default applications for natty
simon.steinbeiss at univie.ac.at
Sat Jan 8 10:27:49 UTC 2011
Wow, a lot has been said here since I wrote my email two days ago, I guess it will be hard to address all of your thoughts/inputs, so I'll focus on a few.
The argument that chromium doesn't look integrated is only true for version <9, later versions are gtk-themeable and the theme I'm currently working on already themes chromium (it will basically look like FF does now). If wanted/needed I can provide screenshots.
Two important points seem to be the updates and the larger package-size, the first one seeming more major to me. So if I understand the implications of what Micah wanted to say with this correctly it means that our default browser could break within a cycle via an update (which is pretty bad imo).
I assume (I have not really checked) and have heard several times that chromium uses less memory than FF, it definitely feels snappier.
All in all personally I vote for sticking to FF unless the problematic updates can be prevented/solved somehow.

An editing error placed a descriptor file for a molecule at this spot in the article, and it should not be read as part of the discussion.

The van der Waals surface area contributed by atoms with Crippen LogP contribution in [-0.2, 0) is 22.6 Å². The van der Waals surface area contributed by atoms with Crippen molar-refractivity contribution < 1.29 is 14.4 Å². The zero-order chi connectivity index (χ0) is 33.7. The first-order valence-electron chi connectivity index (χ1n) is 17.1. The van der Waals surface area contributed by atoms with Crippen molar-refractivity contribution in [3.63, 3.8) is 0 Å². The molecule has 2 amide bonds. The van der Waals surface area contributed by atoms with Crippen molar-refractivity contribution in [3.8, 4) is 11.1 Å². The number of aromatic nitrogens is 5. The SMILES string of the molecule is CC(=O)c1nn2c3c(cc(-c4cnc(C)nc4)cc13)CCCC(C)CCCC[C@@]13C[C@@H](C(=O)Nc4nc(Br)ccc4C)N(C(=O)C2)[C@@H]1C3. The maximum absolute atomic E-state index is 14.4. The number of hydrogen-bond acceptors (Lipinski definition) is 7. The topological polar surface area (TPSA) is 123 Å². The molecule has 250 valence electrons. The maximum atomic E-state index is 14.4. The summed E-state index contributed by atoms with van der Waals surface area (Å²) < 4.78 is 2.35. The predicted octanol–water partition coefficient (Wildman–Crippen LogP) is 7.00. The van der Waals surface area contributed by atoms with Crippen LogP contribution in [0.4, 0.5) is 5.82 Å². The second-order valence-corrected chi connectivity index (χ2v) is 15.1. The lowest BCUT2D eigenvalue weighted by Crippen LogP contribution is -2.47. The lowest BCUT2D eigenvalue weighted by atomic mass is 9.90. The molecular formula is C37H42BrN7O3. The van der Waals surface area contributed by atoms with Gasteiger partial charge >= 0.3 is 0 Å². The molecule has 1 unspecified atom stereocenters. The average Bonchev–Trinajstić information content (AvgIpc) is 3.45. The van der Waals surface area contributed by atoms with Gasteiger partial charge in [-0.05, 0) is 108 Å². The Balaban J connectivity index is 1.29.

I think that the average user will be able to handle either Thunderbird or Claws. While it's true that Claws' gui is a bit cluttered, it also bears a lot of features/plugins for power-users.
If we find out that we can get rid of xulrunner (and maybe even save some megabytes on the package-size) by removing Thunderbird as well I vote for going with Claws.
I personally can't say that I like Exaile. I've been working on the above mentioned gmusicbrowser for a while now, upstream is very responsive and cooperative. The only issues I can see now are that it doesn't support webradio (yet) and iPod-support is also unavailable. Its package-size is also pretty small (2mb smaller than Exaile), here's a link to the version I maintain (you can also test it via the ppa): http://shimmerproject.org/projects/shimmer-for-gmusicbrowser/
It would be nice if any of you have the time (unfortunately I don't currently) to set up a wiki-page to collect and order the most important arguments brought up in this discussion. Mailinglists are nice because it feels a lot more responsive than commonly edited wiki-pages, but for structuring the arguments it would be helpful.
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